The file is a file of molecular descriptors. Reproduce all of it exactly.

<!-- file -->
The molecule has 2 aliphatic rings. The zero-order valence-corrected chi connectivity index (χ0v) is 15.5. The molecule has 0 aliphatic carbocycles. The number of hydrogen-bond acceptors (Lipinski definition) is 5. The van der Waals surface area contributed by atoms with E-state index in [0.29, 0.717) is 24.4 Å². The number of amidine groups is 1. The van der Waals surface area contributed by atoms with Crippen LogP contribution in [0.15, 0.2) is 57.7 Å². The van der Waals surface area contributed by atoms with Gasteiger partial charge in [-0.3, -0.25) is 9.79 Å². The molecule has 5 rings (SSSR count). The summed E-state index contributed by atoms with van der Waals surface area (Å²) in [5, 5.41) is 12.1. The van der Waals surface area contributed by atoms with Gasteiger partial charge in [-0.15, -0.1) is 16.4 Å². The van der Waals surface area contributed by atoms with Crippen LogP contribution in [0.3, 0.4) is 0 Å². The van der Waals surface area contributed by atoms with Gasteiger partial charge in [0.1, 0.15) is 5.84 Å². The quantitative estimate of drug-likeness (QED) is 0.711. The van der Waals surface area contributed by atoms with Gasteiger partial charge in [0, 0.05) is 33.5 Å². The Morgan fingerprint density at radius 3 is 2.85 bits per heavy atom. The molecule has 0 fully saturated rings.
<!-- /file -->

The molecule has 2 aliphatic rings. The zero-order valence-corrected chi connectivity index (χ0v) is 15.5. The molecule has 0 aliphatic carbocycles. The number of hydrogen-bond acceptors (Lipinski definition) is 5. The van der Waals surface area contributed by atoms with E-state index in [0.29, 0.717) is 24.4 Å². The number of amidine groups is 1. The van der Waals surface area contributed by atoms with Crippen LogP contribution in [0.15, 0.2) is 57.7 Å². The van der Waals surface area contributed by atoms with Gasteiger partial charge in [-0.3, -0.25) is 9.79 Å². The molecule has 5 rings (SSSR count). The summed E-state index contributed by atoms with van der Waals surface area (Å²) in [5, 5.41) is 12.1. The van der Waals surface area contributed by atoms with Gasteiger partial charge in [-0.15, -0.1) is 16.4 Å². The van der Waals surface area contributed by atoms with Crippen LogP contribution in [0.3, 0.4) is 0 Å². The van der Waals surface area contributed by atoms with Gasteiger partial charge in [0.1, 0.15) is 5.84 Å². The quantitative estimate of drug-likeness (QED) is 0.711. The van der Waals surface area contributed by atoms with Gasteiger partial charge in [0, 0.05) is 33.5 Å². The Morgan fingerprint density at radius 3 is 2.85 bits per heavy atom. The molecule has 0 fully saturated rings.